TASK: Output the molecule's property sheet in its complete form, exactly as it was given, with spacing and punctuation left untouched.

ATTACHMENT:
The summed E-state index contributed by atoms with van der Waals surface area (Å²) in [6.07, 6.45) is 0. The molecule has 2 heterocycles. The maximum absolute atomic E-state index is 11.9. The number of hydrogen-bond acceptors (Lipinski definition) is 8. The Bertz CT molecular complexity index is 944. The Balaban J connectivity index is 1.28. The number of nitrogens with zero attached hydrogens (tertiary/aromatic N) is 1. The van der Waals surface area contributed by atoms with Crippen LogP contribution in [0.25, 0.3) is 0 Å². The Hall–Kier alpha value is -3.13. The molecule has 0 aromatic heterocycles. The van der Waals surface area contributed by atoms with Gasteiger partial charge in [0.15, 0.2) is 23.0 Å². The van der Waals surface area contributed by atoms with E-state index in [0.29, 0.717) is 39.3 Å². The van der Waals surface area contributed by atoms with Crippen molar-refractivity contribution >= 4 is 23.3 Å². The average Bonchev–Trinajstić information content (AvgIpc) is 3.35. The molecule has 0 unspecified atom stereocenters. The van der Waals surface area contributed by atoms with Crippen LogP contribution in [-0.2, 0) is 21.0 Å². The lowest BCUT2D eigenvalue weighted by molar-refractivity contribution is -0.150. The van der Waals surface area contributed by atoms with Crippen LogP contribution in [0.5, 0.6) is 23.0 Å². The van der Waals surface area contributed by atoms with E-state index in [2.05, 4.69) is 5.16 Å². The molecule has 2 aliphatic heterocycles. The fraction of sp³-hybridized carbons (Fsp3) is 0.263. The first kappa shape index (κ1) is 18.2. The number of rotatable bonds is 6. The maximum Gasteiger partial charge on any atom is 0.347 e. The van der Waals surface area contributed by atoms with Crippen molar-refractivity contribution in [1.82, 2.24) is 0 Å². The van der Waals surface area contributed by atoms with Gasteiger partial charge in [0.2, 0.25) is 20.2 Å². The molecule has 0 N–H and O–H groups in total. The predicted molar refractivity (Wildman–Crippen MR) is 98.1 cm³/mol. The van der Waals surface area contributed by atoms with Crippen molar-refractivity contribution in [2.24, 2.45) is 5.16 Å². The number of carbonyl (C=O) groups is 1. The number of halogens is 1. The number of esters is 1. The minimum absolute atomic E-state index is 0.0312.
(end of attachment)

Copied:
The summed E-state index contributed by atoms with van der Waals surface area (Å²) in [6.07, 6.45) is 0. The molecule has 2 heterocycles. The maximum absolute atomic E-state index is 11.9. The number of hydrogen-bond acceptors (Lipinski definition) is 8. The Bertz CT molecular complexity index is 944. The Balaban J connectivity index is 1.28. The number of nitrogens with zero attached hydrogens (tertiary/aromatic N) is 1. The van der Waals surface area contributed by atoms with Crippen LogP contribution in [0.25, 0.3) is 0 Å². The Hall–Kier alpha value is -3.13. The molecule has 0 aromatic heterocycles. The van der Waals surface area contributed by atoms with Gasteiger partial charge in [0.15, 0.2) is 23.0 Å². The van der Waals surface area contributed by atoms with E-state index in [0.29, 0.717) is 39.3 Å². The van der Waals surface area contributed by atoms with Crippen molar-refractivity contribution >= 4 is 23.3 Å². The average Bonchev–Trinajstić information content (AvgIpc) is 3.35. The molecule has 0 unspecified atom stereocenters. The van der Waals surface area contributed by atoms with Crippen LogP contribution in [-0.2, 0) is 21.0 Å². The lowest BCUT2D eigenvalue weighted by molar-refractivity contribution is -0.150. The van der Waals surface area contributed by atoms with Crippen LogP contribution in [0.5, 0.6) is 23.0 Å². The van der Waals surface area contributed by atoms with E-state index in [2.05, 4.69) is 5.16 Å². The molecule has 2 aliphatic heterocycles. The fraction of sp³-hybridized carbons (Fsp3) is 0.263. The first kappa shape index (κ1) is 18.2. The number of rotatable bonds is 6. The maximum Gasteiger partial charge on any atom is 0.347 e. The van der Waals surface area contributed by atoms with Crippen molar-refractivity contribution in [1.82, 2.24) is 0 Å². The van der Waals surface area contributed by atoms with Gasteiger partial charge in [0.2, 0.25) is 20.2 Å². The molecule has 0 N–H and O–H groups in total. The predicted molar refractivity (Wildman–Crippen MR) is 98.1 cm³/mol. The van der Waals surface area contributed by atoms with Crippen molar-refractivity contribution in [2.24, 2.45) is 5.16 Å². The number of carbonyl (C=O) groups is 1. The number of halogens is 1. The number of esters is 1. The minimum absolute atomic E-state index is 0.0312.